The World Health Organization has initiated a trial to test four treatments that may be effective against the global pandemic of COVID-19.
The COVID-19 pandemic has swept around the globe, shutting down cities and bringing countries to a standstill as governments scramble to control its spread. Though many researchers are racing to develop a vaccine against SARS-CoV-2, the virus that causes COVID-19, the earliest one is expected to be available in 12 to 18 months. In the meantime, researchers and clinicians are hard at work to find a treatment for the infected.
Given the urgency of treating the pandemic, scientists are hoping that an existing drug will prove effective against the disease. Repurposing an existing drug would save the time needed to develop a new compound and would avoid the need for potentially lengthy safety testing and approval. The only requirement would be to demonstrate that the drug is an effective treatment for COVID-19 – a significant hurdle in its own right.
Four proposed treatments
The World Health Organization has identified four treatments that show promise, and on March 20, it launched a global trial to evaluate them. This trial, named SOLIDARITY, is designed to be simple to join so that hospitals can participate without taking on much additional burden. The treatments are chloroquine or hydroxychloroquine, the antiviral drug remdesivir, the HIV drug combination lopinavir and ritonavir, and the HIV drugs together with interferon beta. SOLIDARITY is designed to adjust to changing circumstances by adding or dropping treatments as more data becomes available.
Hydroxychloroquine was brought to public attention after a 34-patient trial in France concluded that the drug reduced the viral load in COVID-19 patients, particularly when combined with azithromycin, another drug used in antiviral treatment . The method by which this drug impedes SARS-CoV-2 transmission is not known, and the complete biological effects of chloroquine and related drugs are not fully understood .
The second treatment, remdesivir, was originally developed to combat the Ebola virus by interfering with RNA polymerase. It proved ineffective against Ebola last year, but trials in 2017 showed that it could inhibit the coronaviruses behind SARS and MERS , offering hope that it may prove effective against SARS-CoV-2.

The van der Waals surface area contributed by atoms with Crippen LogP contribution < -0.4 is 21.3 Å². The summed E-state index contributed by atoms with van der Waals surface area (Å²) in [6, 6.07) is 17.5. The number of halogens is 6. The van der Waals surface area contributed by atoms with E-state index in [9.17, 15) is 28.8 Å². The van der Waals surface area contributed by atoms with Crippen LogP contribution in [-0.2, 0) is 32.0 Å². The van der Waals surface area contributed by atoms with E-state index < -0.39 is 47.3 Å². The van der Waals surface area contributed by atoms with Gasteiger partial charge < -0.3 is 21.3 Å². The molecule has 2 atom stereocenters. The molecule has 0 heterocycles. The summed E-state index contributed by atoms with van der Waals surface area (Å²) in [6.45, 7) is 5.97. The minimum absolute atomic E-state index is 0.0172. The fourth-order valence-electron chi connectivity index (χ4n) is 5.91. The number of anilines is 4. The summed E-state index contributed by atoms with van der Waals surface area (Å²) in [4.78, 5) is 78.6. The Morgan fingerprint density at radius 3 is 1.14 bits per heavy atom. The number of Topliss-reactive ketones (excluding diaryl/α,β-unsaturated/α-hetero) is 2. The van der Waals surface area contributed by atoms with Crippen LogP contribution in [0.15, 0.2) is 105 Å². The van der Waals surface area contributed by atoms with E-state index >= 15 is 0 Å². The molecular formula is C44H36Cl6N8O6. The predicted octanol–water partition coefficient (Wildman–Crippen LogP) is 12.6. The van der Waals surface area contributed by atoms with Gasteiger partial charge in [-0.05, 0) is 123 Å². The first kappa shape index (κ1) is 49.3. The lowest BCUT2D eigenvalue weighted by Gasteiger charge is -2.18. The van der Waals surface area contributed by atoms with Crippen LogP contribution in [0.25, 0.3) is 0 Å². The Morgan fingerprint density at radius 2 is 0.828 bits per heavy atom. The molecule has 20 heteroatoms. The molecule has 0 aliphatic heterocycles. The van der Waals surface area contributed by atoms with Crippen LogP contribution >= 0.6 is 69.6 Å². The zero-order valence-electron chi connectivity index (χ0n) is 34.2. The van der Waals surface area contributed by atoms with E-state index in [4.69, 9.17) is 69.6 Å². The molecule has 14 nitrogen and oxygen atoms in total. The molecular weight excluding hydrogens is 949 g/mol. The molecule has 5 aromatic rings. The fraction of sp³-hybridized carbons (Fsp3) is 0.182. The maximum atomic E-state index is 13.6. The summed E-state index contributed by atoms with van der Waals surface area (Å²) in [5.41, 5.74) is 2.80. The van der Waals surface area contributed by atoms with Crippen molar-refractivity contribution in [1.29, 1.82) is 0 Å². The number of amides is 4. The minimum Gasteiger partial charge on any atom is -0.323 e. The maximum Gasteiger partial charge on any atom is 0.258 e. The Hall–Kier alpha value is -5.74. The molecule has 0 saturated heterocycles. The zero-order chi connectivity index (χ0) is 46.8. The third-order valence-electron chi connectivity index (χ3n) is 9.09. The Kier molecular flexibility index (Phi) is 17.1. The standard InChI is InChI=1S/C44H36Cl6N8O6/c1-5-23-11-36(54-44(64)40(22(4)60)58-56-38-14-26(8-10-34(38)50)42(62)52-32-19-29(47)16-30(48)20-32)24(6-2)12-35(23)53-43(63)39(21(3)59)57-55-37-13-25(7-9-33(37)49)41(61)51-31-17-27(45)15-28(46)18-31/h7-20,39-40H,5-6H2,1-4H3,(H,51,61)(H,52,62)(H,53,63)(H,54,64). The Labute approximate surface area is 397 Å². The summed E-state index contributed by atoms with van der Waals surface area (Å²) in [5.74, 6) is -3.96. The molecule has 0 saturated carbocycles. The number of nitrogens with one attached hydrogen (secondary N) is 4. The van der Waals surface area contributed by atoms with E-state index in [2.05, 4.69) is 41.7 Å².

Ritonavir and lopinavir are a combination treatment that targets proteases, enzymes that process proteins during viral assembly. Lopinavir attacks the protease, while riponavir protects lopinavir from the proteases in our cells, extending its lifespan. The combination was effective against the MERS virus in a test in marmosets , but trials in SARS and MERS patients have been inconclusive. Interferon beta regulates inflammation, and this marmoset test also showed it to be effective against MERS, leading researchers to hope that the three drugs might prove more effective together.
Researchers are scrambling to fill gaps in our knowledge about SARS-CoV-2 itself, so we can understand how it causes illness and why the disease progresses as it does. This information could be vital in designing therapies and interventions. For example, knowing the structure of the SARS-CoV-2 spike protein, which the virus uses to attach to receptors on our cells, enabled scientists at New York’s Icahn School of Medicine at Mount Sinai to develop an antibody test that could be used to identify people who have had COVID-19 and recovered. The existing test, which relies on a technique known as PCR to detect viral RNA, can only detect active infections.
(The Icahn School of Medicine is also where we wish to hold Ending Age-Related Diseases 2020 in August, if it is safe to do so at that time.)
Why just the elderly?
One outstanding question is why the COVID-19 fatality rate is much higher among elderly patients. Part of the explanation may be that older people are more likely to have pre-existing conditions which increase their vulnerability. The declining performance of our immune system as we age may also be a factor, but COVID-19 fatality rates suggest that something else is going on.
Virologist Vineet Menachery of the University of Texas Medical Branch explained that respiratory infections usually have a U-shaped mortality curve, with the elderly at risk because of their immune system is weaker and young children at risk because their immune system is underdeveloped. COVID-19 isn’t following this pattern. Older patients are at greater risk, but the disease seems to be sparing young children, who mainly experience mild symptoms, if any, and rarely become critically ill.
SARS-CoV-2 isn’t the first coronavirus to cause this mortality pattern. SARS and MERS, both caused by coronaviruses, also left young children largely unscathed. This pattern has led Menachery and infectious disease specialists to believe that the increased mortality in older patients isn’t simply because their immune system is weaker. Menachery thinks that it may result from dysregulation of the immune system causing it to overreact to the virus, perhaps by causing excessive inflammation.
Understanding how the immune system changes as we age is an important element of longevity research, and the current crisis demonstrates how it could have immediate implications. Many people are afflicted by the biological burdens of aging. Learning more about how those burdens develop will enable us to manage, mitigate, and perhaps even eliminate them.
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